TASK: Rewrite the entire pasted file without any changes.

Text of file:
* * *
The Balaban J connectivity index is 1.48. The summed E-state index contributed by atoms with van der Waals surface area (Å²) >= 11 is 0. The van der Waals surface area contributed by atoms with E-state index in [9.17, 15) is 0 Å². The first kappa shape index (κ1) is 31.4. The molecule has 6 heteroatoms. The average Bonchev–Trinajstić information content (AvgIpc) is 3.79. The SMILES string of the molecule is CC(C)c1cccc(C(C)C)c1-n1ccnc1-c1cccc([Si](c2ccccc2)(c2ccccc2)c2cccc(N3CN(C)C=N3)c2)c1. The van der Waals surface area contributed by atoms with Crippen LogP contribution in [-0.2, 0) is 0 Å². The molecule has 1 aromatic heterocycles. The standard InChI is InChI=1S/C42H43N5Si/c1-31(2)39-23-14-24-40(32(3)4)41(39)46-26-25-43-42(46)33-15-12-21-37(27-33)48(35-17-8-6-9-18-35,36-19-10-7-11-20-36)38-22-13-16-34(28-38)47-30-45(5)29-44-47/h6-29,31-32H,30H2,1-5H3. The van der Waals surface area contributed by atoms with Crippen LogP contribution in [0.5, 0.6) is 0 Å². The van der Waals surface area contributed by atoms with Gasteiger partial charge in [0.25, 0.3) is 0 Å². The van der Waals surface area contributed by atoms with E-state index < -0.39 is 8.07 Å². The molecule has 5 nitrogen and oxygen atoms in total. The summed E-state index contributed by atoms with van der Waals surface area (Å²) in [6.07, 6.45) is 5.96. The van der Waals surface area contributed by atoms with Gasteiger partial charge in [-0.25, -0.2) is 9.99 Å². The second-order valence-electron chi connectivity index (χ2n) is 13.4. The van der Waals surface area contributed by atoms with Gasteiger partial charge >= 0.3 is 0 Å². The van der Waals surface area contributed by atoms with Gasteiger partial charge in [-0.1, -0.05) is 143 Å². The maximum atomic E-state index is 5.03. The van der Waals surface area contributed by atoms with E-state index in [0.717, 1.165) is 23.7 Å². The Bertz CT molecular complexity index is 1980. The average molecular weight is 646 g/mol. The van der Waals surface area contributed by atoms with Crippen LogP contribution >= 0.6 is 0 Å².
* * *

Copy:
The Balaban J connectivity index is 1.48. The summed E-state index contributed by atoms with van der Waals surface area (Å²) >= 11 is 0. The van der Waals surface area contributed by atoms with E-state index in [9.17, 15) is 0 Å². The first kappa shape index (κ1) is 31.4. The molecule has 6 heteroatoms. The average Bonchev–Trinajstić information content (AvgIpc) is 3.79. The SMILES string of the molecule is CC(C)c1cccc(C(C)C)c1-n1ccnc1-c1cccc([Si](c2ccccc2)(c2ccccc2)c2cccc(N3CN(C)C=N3)c2)c1. The van der Waals surface area contributed by atoms with Crippen LogP contribution in [-0.2, 0) is 0 Å². The molecule has 1 aromatic heterocycles. The standard InChI is InChI=1S/C42H43N5Si/c1-31(2)39-23-14-24-40(32(3)4)41(39)46-26-25-43-42(46)33-15-12-21-37(27-33)48(35-17-8-6-9-18-35,36-19-10-7-11-20-36)38-22-13-16-34(28-38)47-30-45(5)29-44-47/h6-29,31-32H,30H2,1-5H3. The van der Waals surface area contributed by atoms with Crippen LogP contribution in [0.5, 0.6) is 0 Å². The van der Waals surface area contributed by atoms with Gasteiger partial charge in [0.25, 0.3) is 0 Å². The van der Waals surface area contributed by atoms with E-state index < -0.39 is 8.07 Å². The molecule has 5 nitrogen and oxygen atoms in total. The summed E-state index contributed by atoms with van der Waals surface area (Å²) in [6.07, 6.45) is 5.96. The van der Waals surface area contributed by atoms with Gasteiger partial charge in [-0.25, -0.2) is 9.99 Å². The second-order valence-electron chi connectivity index (χ2n) is 13.4. The van der Waals surface area contributed by atoms with Gasteiger partial charge >= 0.3 is 0 Å². The van der Waals surface area contributed by atoms with Gasteiger partial charge in [-0.1, -0.05) is 143 Å². The maximum atomic E-state index is 5.03. The van der Waals surface area contributed by atoms with E-state index in [0.717, 1.165) is 23.7 Å². The Bertz CT molecular complexity index is 1980. The average molecular weight is 646 g/mol. The van der Waals surface area contributed by atoms with Crippen LogP contribution >= 0.6 is 0 Å².